10.3 Creating Choice Points

Big Ideas
Guiding Questions          
Recommended Games     
Games that offer players the opportunity to make choices are often more interesting and engaging that those that do not.

Games with choice points can lead to different outcomes when replayed.
How can you design games that encourage players to develop strategies?

How can you create choice points for players?
You Choose

Quest - Addison Joins the Rogue:

Rooftop Running, Episode 3 Build 2

What's on for today:

Players love having choices in a game. As a result, the design of choice is a key skill needed by a game designer. In this lesson students will learn how to create choice points for players and to design games that are replayable.

What you need:

-A few copies of “Sample Choose-Your-Own- Adventure Story” to pass around
-One copy of “Map making worksheet” per student

What's attached:

-Sample Choose-Your-Own-Adventure story
-Map making worksheet


Total: 1 hour and 10 minutes

Warm Up - 15 minutes
Design - 20 minutes
Circle Up - 15 minutes
Design - 20 minutes

Warm Up
15 minutes

1. Divide students into pairs and play a rapid round or two of Rock-Paper-Scissors.

2. In discussion after play, ask the students what choices the game designer designed for the players. They should identify some of the following choices:

    Throw a rock, paper, or scissor.

    Throw a new item each round, or keep the same one as in the previous round.

3. Ask the students to think about how a small set of designed choices leads to a game that has been replayed hundreds of millions of times, if not more! The design of choice is the essence of the game designer’s task.

4. Introduce your class to the concept of Choose-Your-Own-Adventure stories (sample included). Explain that these kinds of stories work by giving readers the choice to determine how the story unfolds. Be sure to also explain that these stories often have different ending scenarios or conclu- sions, which allow them to be read differently each time.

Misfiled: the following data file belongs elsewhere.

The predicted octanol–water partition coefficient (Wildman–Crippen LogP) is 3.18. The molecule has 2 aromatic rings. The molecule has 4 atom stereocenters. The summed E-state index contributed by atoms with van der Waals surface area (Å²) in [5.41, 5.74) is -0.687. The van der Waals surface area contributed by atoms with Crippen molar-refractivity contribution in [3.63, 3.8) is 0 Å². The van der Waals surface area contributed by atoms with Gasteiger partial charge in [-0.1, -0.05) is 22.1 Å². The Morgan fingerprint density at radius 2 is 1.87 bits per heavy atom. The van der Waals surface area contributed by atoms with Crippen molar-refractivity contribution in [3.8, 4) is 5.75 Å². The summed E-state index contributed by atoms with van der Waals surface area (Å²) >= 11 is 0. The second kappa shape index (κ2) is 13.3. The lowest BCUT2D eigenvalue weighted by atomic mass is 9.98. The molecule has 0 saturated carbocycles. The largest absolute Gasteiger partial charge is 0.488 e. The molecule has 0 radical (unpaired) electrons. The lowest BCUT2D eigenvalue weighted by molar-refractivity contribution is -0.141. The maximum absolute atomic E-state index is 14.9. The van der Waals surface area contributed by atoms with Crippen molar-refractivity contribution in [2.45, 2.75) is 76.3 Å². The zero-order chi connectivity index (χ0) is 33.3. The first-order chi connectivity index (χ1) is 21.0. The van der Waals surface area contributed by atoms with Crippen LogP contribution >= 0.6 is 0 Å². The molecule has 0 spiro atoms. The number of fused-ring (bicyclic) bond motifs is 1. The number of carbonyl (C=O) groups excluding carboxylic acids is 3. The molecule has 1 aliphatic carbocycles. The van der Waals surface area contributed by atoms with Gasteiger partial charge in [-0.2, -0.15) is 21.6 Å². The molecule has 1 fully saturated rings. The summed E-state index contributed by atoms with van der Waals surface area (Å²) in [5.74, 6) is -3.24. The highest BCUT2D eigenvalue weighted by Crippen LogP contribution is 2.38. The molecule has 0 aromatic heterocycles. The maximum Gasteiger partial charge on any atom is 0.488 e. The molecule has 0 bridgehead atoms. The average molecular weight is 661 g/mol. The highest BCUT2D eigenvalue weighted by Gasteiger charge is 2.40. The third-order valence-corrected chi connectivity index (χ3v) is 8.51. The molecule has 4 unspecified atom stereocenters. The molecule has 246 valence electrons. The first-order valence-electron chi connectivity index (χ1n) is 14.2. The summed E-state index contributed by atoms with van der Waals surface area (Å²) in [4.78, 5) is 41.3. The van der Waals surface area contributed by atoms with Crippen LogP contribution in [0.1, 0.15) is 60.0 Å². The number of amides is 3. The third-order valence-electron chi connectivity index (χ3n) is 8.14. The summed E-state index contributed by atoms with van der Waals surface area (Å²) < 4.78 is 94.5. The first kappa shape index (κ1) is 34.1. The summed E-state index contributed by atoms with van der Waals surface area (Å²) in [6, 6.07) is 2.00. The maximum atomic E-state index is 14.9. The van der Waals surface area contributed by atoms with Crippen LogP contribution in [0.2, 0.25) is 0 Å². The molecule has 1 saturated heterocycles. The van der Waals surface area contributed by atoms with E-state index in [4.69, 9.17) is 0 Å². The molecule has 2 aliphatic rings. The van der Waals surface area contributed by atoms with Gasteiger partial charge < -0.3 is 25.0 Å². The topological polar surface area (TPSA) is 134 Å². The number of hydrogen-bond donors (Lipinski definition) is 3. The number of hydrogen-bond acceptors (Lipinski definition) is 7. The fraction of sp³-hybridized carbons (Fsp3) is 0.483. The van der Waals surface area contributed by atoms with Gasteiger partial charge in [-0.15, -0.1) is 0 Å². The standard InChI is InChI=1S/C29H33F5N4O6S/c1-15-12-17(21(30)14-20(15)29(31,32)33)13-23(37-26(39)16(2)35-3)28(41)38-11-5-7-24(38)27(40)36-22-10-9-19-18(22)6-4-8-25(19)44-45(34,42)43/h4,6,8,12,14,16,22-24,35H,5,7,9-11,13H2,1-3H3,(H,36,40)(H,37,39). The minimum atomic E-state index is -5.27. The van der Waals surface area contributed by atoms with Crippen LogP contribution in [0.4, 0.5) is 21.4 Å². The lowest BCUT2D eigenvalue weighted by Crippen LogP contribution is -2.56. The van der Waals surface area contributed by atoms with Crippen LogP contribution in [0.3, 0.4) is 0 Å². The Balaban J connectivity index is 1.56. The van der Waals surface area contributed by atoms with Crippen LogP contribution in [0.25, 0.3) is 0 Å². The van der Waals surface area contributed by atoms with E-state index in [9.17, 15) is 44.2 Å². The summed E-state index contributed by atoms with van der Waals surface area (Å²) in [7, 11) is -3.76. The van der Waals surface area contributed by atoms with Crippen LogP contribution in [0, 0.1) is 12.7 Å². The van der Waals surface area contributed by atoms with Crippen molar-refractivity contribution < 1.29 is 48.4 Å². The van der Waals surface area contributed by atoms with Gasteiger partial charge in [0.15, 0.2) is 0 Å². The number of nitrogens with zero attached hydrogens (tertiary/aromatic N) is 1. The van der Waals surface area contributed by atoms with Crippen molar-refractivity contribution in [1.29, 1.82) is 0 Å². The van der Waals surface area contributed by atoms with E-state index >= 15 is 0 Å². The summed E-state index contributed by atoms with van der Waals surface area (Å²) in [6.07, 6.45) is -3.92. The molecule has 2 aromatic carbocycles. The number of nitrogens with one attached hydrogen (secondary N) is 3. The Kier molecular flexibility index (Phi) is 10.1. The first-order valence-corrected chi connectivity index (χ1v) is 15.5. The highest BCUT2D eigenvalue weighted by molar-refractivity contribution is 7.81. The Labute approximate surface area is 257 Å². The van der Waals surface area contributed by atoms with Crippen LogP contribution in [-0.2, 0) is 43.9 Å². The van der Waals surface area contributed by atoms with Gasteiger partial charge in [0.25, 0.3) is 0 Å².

20 minutes

1. Based on the concept of a Choose-Your-Own- Adventure story, have the class draw a maze that offers several choice points for the player (worksheet provided). Some choice points should lead to a dead end, while others might lead backward or forward through the space.

2. If you want to give specific parameters, try the following:
Two different end points: one good, one bad. 6-8 choice points. 2-3 dead ends.

3. Once students have completed their maze drawings, ask them to exchange the maze with another student and challenge that student to complete the maze in the shortest amount of time possible.

Circle Up
15 minutes

1. Gather your class together and have them present their maze designs.

2. Consider the following as jumping off points for discussion:

Describe the concept of your maze.

What choice points did you create? Why did you place them where you did?

What did your player find fun or challenging about the design?

20 minutes

1. Now have the students reconstruct their mazes in Gamestar Mechanic, either as a single level (single screen or scrolling space) or across multiple levels.

2. Advanced students can explore how to turn their top-down maze into a side-scrolling maze with gravity. Allow time for playtesting and revision.

3. End the class with a games festival, where students have the opportunity to play everyone else’s games. You can have students vote on the top game or group of games.

How did it go?

Did student learn to create choice points?

Were they able to create games that were replayable?

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Jan 4, 2011, 8:25 AM